Edward Wormley for Dunbar; A Good Mid-20thC Extending Dining Table

€5.349,95
Origin: American
Period: Mid 20thC
Provenance: Unknown
Date: c.1960
Height: 29”
Diameter: 42” (without leaf)
Depth: 42”
Width with Leaf: 62”

The good quality and ready to use extending dining table, morphing from a four-seater to a six, via an extra leaf, the beautifully grained timber showing a super colour, the whole designed by Edward Wormley (1907 – 1995) for renowned Indiana firm Dunbar, and surviving from the third quarter of the twentieth century.

The condition of the table is superb with the finish having recently been made pristine. The interlocking mechanism is in working order, with the piece stamped under; Dunbar Indiana and the number 2667. The timber used is an American native tree, similar to mahogany.

Revered for its handcrafted and highly collectible mid-century modern sofas, coffee tables and other furnishings, Dunbar Furniture was founded in 1910 in Berne, Indiana, but it didn’t gain widespread recognition until the ’30s, following the introduction of its president to a designer who would leave an indelible mark on the company’s legacy: Edward Wormley.

As the longtime director of design for the Dunbar furniture company, Edward Wormley was one of the leading forces in bringing modern design into American homes in the mid-20th century. Not an axiomatic modernist, Wormley deeply appreciated traditional design, and consequently his work has an understated warmth and a timeless quality that sets it apart from other furnishings of the era. Marshall Field hired Wormley in 1930 to design a line of reproduction 18th-century English furniture; the following year he was hired by the Indiana-based Dunbar, where he quickly distinguished himself. It was a good match.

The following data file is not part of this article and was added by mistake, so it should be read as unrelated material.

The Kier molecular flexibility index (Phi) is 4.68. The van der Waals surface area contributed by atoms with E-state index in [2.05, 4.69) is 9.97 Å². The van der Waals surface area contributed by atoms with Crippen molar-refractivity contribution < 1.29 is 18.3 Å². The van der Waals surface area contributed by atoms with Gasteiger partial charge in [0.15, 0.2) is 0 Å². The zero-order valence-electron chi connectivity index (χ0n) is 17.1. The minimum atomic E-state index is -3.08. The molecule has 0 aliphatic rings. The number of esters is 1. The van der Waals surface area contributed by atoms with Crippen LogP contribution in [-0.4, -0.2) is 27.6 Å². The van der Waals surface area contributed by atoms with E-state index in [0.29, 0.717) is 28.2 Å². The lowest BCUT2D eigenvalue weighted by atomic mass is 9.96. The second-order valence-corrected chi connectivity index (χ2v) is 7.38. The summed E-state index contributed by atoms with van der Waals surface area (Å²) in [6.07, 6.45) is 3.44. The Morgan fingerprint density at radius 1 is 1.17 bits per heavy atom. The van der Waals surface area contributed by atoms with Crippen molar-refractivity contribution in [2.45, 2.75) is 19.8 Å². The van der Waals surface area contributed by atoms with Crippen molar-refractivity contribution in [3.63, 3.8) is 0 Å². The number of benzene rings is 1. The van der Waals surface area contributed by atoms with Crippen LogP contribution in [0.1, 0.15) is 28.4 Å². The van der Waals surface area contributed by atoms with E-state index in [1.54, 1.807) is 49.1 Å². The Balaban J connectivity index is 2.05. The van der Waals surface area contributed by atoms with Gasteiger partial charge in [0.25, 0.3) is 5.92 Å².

Dunbar was an unusual firm: it did not use automated production systems; its pieces were mostly hand-constructed. For his part, Wormley did not use metal as a major component of furniture; he liked craft elements such as caned seatbacks, tambour drawers, or the woven-wood cabinet fronts. He designed two lines for Dunbar each year — one traditional, one modern — until 1944, by which time the contemporary pieces had become the clear best sellers. Many of Wormley’s signature pieces — chairs, sofas, tables and more — are modern interpretations of traditional forms.

During the peak of his design career and, indeed, the height of Dunbar Furniture’s history, Wormley amassed a whopping 30 Good Design awards between 1950 and 1955 through the “Good Design” exhibition, hosted by the Chicago Merchandise Mart and the Museum of Modern Art. Dunbar today still produces a limited selection of archival Wormley designs.

Presented in superb order this is a highly collectable and attractive piece of iconic furniture.
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